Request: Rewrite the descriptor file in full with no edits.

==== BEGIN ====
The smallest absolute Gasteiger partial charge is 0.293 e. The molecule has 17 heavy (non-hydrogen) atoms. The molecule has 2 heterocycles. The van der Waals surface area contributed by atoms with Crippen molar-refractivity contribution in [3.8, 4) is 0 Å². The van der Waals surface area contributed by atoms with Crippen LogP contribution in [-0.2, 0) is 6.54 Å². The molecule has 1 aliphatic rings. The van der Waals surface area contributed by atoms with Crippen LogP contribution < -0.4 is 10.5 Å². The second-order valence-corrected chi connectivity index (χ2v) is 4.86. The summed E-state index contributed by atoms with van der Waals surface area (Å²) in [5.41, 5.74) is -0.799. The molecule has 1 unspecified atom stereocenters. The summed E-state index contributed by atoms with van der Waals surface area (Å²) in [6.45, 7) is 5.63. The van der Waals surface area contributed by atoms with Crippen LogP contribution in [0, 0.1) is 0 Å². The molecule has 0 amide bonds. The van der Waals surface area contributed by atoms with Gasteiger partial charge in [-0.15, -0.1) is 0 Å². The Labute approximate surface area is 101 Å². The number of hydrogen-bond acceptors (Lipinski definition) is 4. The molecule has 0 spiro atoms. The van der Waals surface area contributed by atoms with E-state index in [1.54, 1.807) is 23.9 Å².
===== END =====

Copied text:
The smallest absolute Gasteiger partial charge is 0.293 e. The molecule has 17 heavy (non-hydrogen) atoms. The molecule has 2 heterocycles. The van der Waals surface area contributed by atoms with Crippen molar-refractivity contribution in [3.8, 4) is 0 Å². The van der Waals surface area contributed by atoms with Crippen LogP contribution in [-0.2, 0) is 6.54 Å². The molecule has 1 aliphatic rings. The van der Waals surface area contributed by atoms with Crippen LogP contribution < -0.4 is 10.5 Å². The second-order valence-corrected chi connectivity index (χ2v) is 4.86. The summed E-state index contributed by atoms with van der Waals surface area (Å²) in [5.41, 5.74) is -0.799. The molecule has 1 unspecified atom stereocenters. The summed E-state index contributed by atoms with van der Waals surface area (Å²) in [6.45, 7) is 5.63. The van der Waals surface area contributed by atoms with Crippen LogP contribution in [0, 0.1) is 0 Å². The molecule has 0 amide bonds. The van der Waals surface area contributed by atoms with Gasteiger partial charge in [-0.15, -0.1) is 0 Å². The Labute approximate surface area is 101 Å². The number of hydrogen-bond acceptors (Lipinski definition) is 4. The molecule has 0 spiro atoms. The van der Waals surface area contributed by atoms with E-state index in [1.54, 1.807) is 23.9 Å².